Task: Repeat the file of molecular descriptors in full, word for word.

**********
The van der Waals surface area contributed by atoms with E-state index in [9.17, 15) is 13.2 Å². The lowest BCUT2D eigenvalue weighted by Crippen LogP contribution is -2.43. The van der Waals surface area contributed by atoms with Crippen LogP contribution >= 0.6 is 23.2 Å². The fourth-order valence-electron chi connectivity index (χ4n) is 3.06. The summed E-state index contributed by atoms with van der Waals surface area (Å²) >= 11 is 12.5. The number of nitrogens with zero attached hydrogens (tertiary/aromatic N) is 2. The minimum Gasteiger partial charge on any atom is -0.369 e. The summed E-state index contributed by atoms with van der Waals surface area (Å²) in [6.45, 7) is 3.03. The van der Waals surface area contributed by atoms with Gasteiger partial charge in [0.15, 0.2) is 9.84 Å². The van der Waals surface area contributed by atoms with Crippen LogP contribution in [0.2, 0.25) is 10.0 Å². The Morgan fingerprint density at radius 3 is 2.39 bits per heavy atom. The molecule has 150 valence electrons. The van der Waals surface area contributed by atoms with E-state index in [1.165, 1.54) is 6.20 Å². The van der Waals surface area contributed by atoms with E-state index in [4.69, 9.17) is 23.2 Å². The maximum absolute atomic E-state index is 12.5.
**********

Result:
The van der Waals surface area contributed by atoms with E-state index in [9.17, 15) is 13.2 Å². The lowest BCUT2D eigenvalue weighted by Crippen LogP contribution is -2.43. The van der Waals surface area contributed by atoms with Crippen LogP contribution >= 0.6 is 23.2 Å². The fourth-order valence-electron chi connectivity index (χ4n) is 3.06. The summed E-state index contributed by atoms with van der Waals surface area (Å²) >= 11 is 12.5. The number of nitrogens with zero attached hydrogens (tertiary/aromatic N) is 2. The minimum Gasteiger partial charge on any atom is -0.369 e. The summed E-state index contributed by atoms with van der Waals surface area (Å²) in [6.45, 7) is 3.03. The van der Waals surface area contributed by atoms with Gasteiger partial charge in [0.15, 0.2) is 9.84 Å². The van der Waals surface area contributed by atoms with Crippen LogP contribution in [0.2, 0.25) is 10.0 Å². The Morgan fingerprint density at radius 3 is 2.39 bits per heavy atom. The molecule has 150 valence electrons. The van der Waals surface area contributed by atoms with E-state index in [1.165, 1.54) is 6.20 Å². The van der Waals surface area contributed by atoms with E-state index in [4.69, 9.17) is 23.2 Å². The maximum absolute atomic E-state index is 12.5.